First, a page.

Had a decent few hours searching the square this afternoon at last, which was most enjoyable, and have nudged the list up to at least 122, as follows:
Redwing - one overhead, about time; they seem a bit thin on the ground around here at the moment
Stigmella aurella - at last, after looking at hundreds of vacated mines in brambles, an occupied one in the garden
Beech - have been mulling over countability over various trees, but have just remembered that there's one that's about 400 years old, so that'll have to do. I doubt anyone has a record of whether it was initially deliberately planted!
Meadowsweet - tatty bits of last year's plants
Soft Rush - on slightly damper parts of the common than the Hard Rush perhaps
Woodcock - hooray, never a guaranteed one here, I flushed one from a hedge on the edge of the common
Lords-and-ladies - leaves starting to poke up from the ground
Teasel - dead seedheads, and thanks to Brian's posting last week....
Endothenia gentianeana - a micro-moth tick, with a larva in a teasel seedhead. I checked it for its legendary anal comb, which was duly lacking. Never heard of an anal comb before (or felt the need for one, to be honest....)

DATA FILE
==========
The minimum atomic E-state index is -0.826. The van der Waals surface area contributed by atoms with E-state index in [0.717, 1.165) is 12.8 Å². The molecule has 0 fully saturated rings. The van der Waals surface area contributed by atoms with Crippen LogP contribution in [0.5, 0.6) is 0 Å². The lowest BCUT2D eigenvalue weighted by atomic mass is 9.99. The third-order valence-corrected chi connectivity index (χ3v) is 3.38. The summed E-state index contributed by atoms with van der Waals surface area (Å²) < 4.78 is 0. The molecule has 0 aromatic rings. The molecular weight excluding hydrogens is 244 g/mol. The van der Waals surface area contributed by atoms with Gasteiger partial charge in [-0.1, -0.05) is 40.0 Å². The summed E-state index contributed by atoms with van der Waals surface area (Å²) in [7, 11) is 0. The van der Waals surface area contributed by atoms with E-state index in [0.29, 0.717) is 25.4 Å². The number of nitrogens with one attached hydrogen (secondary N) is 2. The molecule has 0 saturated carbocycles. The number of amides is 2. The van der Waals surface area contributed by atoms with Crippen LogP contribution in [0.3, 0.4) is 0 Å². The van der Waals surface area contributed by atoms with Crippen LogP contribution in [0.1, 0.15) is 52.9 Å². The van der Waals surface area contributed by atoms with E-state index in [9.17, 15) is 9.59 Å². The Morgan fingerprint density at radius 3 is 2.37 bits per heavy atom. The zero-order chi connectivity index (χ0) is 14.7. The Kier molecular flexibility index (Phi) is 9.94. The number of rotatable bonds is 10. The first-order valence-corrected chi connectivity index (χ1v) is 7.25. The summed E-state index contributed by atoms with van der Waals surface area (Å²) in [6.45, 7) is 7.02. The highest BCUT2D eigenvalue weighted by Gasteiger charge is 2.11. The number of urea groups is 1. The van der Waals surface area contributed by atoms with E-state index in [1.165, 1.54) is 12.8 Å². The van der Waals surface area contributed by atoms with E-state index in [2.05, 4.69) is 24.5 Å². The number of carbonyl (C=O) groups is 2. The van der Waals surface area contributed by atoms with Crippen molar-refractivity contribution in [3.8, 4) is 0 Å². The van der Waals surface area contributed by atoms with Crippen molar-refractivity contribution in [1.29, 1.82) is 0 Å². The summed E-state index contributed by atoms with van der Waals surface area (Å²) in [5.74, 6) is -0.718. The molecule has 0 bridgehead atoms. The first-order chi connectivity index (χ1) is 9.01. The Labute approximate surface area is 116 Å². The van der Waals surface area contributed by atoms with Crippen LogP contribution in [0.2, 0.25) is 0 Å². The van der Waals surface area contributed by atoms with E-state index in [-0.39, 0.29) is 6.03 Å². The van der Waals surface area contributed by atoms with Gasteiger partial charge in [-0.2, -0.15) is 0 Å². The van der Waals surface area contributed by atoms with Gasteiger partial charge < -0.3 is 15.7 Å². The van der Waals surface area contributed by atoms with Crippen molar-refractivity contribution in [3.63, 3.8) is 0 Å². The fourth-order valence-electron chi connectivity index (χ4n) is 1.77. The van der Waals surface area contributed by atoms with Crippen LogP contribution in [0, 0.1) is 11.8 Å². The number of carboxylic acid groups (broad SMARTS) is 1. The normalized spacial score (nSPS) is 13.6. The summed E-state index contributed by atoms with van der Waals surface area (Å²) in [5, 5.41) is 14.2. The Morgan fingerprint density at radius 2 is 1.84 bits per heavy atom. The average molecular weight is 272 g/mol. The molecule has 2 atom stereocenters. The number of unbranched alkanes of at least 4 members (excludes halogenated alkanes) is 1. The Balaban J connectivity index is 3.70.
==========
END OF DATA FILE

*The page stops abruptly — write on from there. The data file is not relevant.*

Turkeytail Trametes versicolor - I hate bracket fungi, but I'm pretty confident about this (which is dirt common)
Lapwing - c40 south overhead, and an hour later....
Golden Plover - c15 north overhead - quite a good one here, not someone I note regularly
Mouse-ear Hawkweed - hairy leaves on a roadside verge
Luffia ferchaultella - occupied cases of this micro-moth on the same wall that Mr Lawlor discovered them on during a visit a couple of years ago! I suspect I'd still be walking past without noticing them otherwise.
Dogwood - hedge plant, but seems to be self-seeding (or suckering, or whatever). I dunno, I suppose this is countable?
Cock's-foot - dead grass stems and heads
Oh, and for the purists among you, I saw a Tawny Owl too just now in the front garden, so that's the heard-only knocked off!